WASHINGTON — There is no “smoking gun” linking the Crown Prince of Saudi Arabia to the murder of journalist Jamal Khashoggi, Defense Secretary James Mattis said.
Speaking to Pentagon reporters Wednesday, Mattis said he reviewed all the evidence made available to U.S. officials the day it was given to him, much of it more than once, and that “we have no smoking gun that the crown prince was involved. Not the intelligence community or anyone else. There is no smoking gun.”
Mattis also said that although “there is no smoking gun, our position has not changed; we expect accountability” by those responsible for Khashoggi’s murder.
He said he did not listen to tapes shared by Turkey of the slaying that took place inside the Saudi consulate in Istanbul.
“I know what grim circumstances can be,” Mattis said. “We do not have the tapes; at least I am not aware that we do.”
Mattis said the killing was discussed Wednesday morning during a closed-door meeting with members of the Senate that he and Secretary of State Mike Pompeo attended.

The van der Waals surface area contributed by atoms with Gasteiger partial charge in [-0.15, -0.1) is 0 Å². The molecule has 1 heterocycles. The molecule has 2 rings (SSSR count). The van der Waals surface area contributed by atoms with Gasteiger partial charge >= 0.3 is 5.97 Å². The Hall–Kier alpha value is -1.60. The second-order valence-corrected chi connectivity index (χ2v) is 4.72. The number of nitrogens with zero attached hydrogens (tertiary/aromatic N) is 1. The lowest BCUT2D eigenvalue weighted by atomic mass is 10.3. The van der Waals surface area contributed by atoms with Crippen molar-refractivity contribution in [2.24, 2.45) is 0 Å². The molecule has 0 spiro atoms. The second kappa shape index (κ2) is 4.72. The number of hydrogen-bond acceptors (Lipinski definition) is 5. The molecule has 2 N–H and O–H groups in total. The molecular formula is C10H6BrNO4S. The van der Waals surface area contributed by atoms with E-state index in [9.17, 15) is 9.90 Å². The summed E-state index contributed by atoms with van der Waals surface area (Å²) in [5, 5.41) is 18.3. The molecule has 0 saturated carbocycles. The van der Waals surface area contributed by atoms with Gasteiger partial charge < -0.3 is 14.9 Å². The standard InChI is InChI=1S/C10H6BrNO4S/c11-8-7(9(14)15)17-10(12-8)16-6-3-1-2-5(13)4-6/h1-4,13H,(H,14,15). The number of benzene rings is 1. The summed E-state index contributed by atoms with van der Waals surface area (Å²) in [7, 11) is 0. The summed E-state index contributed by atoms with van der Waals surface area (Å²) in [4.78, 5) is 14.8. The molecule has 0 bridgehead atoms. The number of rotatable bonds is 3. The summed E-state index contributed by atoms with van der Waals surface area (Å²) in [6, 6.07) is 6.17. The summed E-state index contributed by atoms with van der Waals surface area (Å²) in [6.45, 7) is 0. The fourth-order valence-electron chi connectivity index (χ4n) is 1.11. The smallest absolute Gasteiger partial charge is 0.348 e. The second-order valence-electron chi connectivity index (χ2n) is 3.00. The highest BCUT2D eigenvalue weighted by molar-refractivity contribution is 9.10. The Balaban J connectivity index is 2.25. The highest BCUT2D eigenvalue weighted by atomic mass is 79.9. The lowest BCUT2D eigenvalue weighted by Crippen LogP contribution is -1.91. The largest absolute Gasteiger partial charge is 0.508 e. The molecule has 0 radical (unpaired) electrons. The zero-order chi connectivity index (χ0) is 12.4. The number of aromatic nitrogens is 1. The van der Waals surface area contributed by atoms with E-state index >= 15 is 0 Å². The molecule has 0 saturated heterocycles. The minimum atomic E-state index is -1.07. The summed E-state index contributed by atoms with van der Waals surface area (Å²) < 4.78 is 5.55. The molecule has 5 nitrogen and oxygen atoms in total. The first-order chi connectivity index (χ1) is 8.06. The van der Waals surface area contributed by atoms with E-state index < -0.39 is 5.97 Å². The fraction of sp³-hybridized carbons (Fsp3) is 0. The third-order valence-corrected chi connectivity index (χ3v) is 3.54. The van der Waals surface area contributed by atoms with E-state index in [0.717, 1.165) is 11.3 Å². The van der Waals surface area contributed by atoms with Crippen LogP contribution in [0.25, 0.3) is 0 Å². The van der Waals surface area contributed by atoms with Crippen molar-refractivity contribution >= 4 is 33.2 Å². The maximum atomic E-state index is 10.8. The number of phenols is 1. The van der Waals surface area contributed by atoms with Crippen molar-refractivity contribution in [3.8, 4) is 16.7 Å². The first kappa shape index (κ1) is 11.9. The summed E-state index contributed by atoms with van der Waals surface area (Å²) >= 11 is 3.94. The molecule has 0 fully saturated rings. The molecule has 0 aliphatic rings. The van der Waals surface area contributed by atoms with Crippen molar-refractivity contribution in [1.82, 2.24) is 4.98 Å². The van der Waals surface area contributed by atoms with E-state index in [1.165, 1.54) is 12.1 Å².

That meeting, which lasted over an hour, focused on the U.S. support of Saudi Arabia in its war in Yemen as well as the murder, Mattis told reporters.
“Very penetrating (questions) from both sides,” Mattis said in describing the session. “We explained what we were doing, they explained, there were questions and various points of view on the murder and what we are doing in Yemen.”
He said the discussions were “good and pretty exhaustive” and that the discussion was thoughtful.
“Some expressed some frustration,” Mattis said. “In many cases it was heartfelt. It was also data-driven, what did we know, what did we not know.”
On other subjects, Mattis said Russia’s seizure of Ukrainian ships in the Black Sea on Sunday was “a cavalier use of force” and “shows that Russia cannot be counted on to keep its word.”
Asked if there might be a show of force by NATO and the west, Mattis said, ”no, not right now.”
Mattis also said no new request has been received from the Department of Homeland Security to extend the deployment of active troops to the U.S.-Mexico border. That deployment is scheduled to end on Dec. 15.
“We meet daily. Every day we’re crossing off what we are doing, in some cases canceling certain things. And other things come up,” Mattis said. “So we are working it, a normal execution of tasks.”